About the European LEMS Registry

About the European LEMS Registry
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Patient registries collect information about the health status of people with a certain disease. They are particularly important for rare diseases such as Lambert-Eaton myasthenic syndrome (LEMS), bringing together a small patient population and gathering information about how the disease affects them.

Researchers in academia and pharmaceutical companies can then use this information to develop potential new treatments for the disease. Below is more information about the European LEMS registry.

What is the European LEMS Registry?

The European LEMS Registry is an international registry of LEMS patients that is sponsored by BioMarin Pharmaceutical, the European marketer of Firdapse.

The registry began in 2010 and recruited patients for five years and then continued monitoring them until 2018.

It was non-interventional, meaning that patients did not receive any treatments or undergo testing outside their usual maintenance.

What were the registry’s goals?

The registry was created to collect more information about the natural history and progression of LEMS.

It also aimed to investigate the safety of Firdapse, observe the safety outcomes of other treatments for comparison, and gather more information about the long-term safety and effectiveness of different treatments.

The setup of the registry was a requirement as part of the approval of Firdapse by the European Medicines Agency.

Who could participate?

The registry was open to all patients with LEMS, regardless of whether or not they were taking Firdapse. Patients would, however, need to be able to travel to one of 29 medical centers located in four different countries: Germany, Italy, France, and Spain.

What information did the registry collect?

The registry collected different data to monitor any changes in LEMS progression, including information about any LEMS-specific treatments that patients had taken before the registry and were receiving at different times throughout the registry.

The registry also collected assessment information routinely used for LEMS monitoring, including quantitative myasthenia gravis scores, compound muscle action potential tests, muscle strength assessments, tests for impaired balance or coordination (ataxia), reflex tests, observation of any symptoms related to trouble with the autonomic nervous system, electrocardiograms, and tests of breathing ability.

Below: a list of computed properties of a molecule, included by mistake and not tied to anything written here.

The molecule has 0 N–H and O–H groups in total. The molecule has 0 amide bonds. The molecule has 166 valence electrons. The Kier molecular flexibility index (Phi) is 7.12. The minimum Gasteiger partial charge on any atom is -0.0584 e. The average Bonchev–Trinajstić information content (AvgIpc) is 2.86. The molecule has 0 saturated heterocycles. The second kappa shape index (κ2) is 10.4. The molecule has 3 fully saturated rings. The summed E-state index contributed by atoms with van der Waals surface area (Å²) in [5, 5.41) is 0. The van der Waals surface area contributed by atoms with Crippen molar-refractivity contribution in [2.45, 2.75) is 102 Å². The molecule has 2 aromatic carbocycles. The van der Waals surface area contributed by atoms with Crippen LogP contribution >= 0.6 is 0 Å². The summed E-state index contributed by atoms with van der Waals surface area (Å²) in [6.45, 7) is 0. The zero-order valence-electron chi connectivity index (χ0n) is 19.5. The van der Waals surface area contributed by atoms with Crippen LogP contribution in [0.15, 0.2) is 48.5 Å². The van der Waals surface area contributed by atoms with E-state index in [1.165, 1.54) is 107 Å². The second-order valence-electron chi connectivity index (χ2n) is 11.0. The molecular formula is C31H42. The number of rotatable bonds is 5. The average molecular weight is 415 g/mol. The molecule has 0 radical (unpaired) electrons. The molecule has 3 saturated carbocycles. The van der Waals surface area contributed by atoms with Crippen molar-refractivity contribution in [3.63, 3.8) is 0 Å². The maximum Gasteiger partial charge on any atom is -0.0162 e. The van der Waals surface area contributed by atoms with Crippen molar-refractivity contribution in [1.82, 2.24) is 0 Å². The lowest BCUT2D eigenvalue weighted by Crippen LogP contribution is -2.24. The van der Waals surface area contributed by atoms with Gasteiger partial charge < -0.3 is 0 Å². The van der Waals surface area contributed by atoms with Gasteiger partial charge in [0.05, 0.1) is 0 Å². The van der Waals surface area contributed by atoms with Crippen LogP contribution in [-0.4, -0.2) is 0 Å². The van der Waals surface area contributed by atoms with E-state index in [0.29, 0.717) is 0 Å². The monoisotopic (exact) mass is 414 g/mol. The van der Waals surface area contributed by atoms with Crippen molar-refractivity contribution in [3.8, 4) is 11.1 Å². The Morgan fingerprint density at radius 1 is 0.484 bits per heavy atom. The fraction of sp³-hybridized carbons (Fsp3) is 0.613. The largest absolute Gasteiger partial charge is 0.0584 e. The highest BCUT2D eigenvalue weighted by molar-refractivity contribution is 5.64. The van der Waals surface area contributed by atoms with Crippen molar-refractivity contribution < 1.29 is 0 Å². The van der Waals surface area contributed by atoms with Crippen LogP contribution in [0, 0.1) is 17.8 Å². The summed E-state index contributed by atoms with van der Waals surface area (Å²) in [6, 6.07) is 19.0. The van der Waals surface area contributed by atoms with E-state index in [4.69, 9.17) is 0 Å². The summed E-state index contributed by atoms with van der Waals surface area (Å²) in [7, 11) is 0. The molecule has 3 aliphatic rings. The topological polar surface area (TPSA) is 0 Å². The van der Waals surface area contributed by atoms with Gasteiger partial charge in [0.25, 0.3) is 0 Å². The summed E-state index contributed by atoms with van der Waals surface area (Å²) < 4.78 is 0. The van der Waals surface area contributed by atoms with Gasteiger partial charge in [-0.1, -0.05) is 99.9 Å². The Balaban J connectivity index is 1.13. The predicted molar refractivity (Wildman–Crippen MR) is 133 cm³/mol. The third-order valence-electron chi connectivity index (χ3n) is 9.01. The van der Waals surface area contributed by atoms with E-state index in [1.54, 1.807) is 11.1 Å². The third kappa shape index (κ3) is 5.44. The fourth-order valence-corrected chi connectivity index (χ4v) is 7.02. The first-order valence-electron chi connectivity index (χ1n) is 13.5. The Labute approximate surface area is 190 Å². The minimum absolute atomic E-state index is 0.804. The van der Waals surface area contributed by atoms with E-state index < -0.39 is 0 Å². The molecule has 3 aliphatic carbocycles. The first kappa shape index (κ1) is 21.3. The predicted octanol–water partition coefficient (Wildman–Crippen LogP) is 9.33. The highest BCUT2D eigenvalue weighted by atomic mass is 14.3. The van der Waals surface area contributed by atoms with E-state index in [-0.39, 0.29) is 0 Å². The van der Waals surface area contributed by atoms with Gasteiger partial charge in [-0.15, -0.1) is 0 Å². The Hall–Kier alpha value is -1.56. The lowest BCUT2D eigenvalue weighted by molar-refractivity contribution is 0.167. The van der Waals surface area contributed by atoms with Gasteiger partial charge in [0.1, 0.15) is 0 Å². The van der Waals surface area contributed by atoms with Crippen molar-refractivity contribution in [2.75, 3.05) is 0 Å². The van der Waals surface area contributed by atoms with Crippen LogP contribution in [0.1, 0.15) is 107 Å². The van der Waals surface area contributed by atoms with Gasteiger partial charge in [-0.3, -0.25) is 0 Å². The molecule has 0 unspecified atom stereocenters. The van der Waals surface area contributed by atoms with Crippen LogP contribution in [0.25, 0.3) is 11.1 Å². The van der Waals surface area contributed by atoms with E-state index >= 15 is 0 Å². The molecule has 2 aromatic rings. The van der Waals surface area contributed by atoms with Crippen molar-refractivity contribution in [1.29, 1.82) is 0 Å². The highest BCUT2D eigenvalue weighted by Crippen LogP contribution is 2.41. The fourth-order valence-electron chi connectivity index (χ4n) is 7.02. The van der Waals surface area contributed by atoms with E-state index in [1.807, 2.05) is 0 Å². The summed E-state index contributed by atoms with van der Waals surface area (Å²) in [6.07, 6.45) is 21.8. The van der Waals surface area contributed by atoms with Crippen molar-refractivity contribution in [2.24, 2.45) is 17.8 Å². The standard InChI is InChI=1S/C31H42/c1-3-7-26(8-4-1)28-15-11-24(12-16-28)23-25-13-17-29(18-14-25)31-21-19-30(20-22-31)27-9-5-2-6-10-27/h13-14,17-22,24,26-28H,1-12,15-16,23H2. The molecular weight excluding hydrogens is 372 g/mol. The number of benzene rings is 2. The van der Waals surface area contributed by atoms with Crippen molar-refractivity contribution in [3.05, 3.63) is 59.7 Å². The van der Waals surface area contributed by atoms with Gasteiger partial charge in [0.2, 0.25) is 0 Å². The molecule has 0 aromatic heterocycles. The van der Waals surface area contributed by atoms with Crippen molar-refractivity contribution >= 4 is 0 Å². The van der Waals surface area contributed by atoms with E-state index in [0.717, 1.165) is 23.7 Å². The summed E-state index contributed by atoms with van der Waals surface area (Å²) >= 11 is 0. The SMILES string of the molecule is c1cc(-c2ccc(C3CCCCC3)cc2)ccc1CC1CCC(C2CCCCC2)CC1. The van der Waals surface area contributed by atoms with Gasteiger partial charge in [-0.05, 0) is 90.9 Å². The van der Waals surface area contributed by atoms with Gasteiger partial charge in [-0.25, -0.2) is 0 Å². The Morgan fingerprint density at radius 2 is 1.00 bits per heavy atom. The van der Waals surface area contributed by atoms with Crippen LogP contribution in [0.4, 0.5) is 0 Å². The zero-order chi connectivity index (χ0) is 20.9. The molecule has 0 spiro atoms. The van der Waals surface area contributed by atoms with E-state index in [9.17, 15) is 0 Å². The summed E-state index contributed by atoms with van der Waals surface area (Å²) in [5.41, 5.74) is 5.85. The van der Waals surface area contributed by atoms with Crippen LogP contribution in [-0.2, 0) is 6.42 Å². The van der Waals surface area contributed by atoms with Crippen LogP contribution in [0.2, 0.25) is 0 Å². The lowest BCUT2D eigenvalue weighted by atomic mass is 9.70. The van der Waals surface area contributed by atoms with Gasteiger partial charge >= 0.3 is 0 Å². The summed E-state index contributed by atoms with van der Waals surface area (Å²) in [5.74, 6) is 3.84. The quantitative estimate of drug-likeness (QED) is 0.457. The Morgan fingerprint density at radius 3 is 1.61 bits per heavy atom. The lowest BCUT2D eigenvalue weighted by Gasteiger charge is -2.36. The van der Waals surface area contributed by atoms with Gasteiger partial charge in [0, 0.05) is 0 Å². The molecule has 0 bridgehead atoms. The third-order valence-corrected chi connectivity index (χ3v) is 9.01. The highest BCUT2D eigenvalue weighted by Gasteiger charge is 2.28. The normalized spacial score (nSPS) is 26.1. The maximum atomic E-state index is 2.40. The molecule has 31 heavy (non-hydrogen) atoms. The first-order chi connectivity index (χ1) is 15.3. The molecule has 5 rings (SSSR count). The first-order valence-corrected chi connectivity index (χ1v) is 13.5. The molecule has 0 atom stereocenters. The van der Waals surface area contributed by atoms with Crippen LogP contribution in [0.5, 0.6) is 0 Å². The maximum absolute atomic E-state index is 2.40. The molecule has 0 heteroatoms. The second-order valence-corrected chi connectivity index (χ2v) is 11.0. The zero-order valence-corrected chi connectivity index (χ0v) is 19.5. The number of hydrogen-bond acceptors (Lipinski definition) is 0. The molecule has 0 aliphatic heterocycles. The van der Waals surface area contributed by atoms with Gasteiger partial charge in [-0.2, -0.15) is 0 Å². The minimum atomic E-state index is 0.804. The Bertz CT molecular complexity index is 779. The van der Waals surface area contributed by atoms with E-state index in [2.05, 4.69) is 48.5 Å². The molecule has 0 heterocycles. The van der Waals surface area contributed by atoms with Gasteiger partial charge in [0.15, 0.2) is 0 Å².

Patients also answered questionnaires about their general health and daily functions, such as the ability to walk, climb stairs, and stand up.

What do preliminary data show?

A research article published in 2015 showed that 69 patients had enrolled in the registry by that time. Thirty-six of these were male and 32 were female. One patient’s gender was not identified. The patients’ ages at enrollment ranged from 27 to 84, with a mean average age of 61.5. Eighteen of the patients had cancer, including 11 with lung cancer.

Sixty-five percent of patients were taking either Firdapse (43%) or a similar medication, Ruzurgi (22%). Most patients had mild to moderate loss of daily function with 39% of patients having moderate anxiety and/or depression.

Researchers have published no further results from the registry so far. However, they included updated safety information in the New Drug Application for Firdapse to the U.S. Food and Drug Administration. In the application, a total of 106 patients had enrolled in the registry by the cutoff date of September 2017. Of those patients, 78 had received Firdapse at some point.

 

Last updated: Feb. 22, 2021

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Lambert-Eaton News is strictly a news and information website about the disease. It does not provide medical advice, diagnosis, or treatment. This content is not intended to be a substitute for professional medical advice, diagnosis, or treatment. Always seek the advice of your physician or other qualified health provider with any questions you may have regarding a medical condition. Never disregard professional medical advice or delay in seeking it because of something you have read on this website.

Brian holds a Ph.D. in Biomedical Engineering from Case Western Reserve University and a Bachelors of Science in Biomedical Engineering from Georgia Institute of Technology. He has co-authored numerous scientific articles based on his previous research in the field of brain-computer interfaces and functional electrical stimulation. He is also passionate about making scientific advances easily accessible to the public.
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Özge has a MSc. in Molecular Genetics from the University of Leicester and a PhD in Developmental Biology from Queen Mary University of London. She worked as a Post-doctoral Research Associate at the University of Leicester for six years in the field of Behavioural Neurology before moving into science communication. She worked as the Research Communication Officer at a London based charity for almost two years.
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Brian holds a Ph.D. in Biomedical Engineering from Case Western Reserve University and a Bachelors of Science in Biomedical Engineering from Georgia Institute of Technology. He has co-authored numerous scientific articles based on his previous research in the field of brain-computer interfaces and functional electrical stimulation. He is also passionate about making scientific advances easily accessible to the public.
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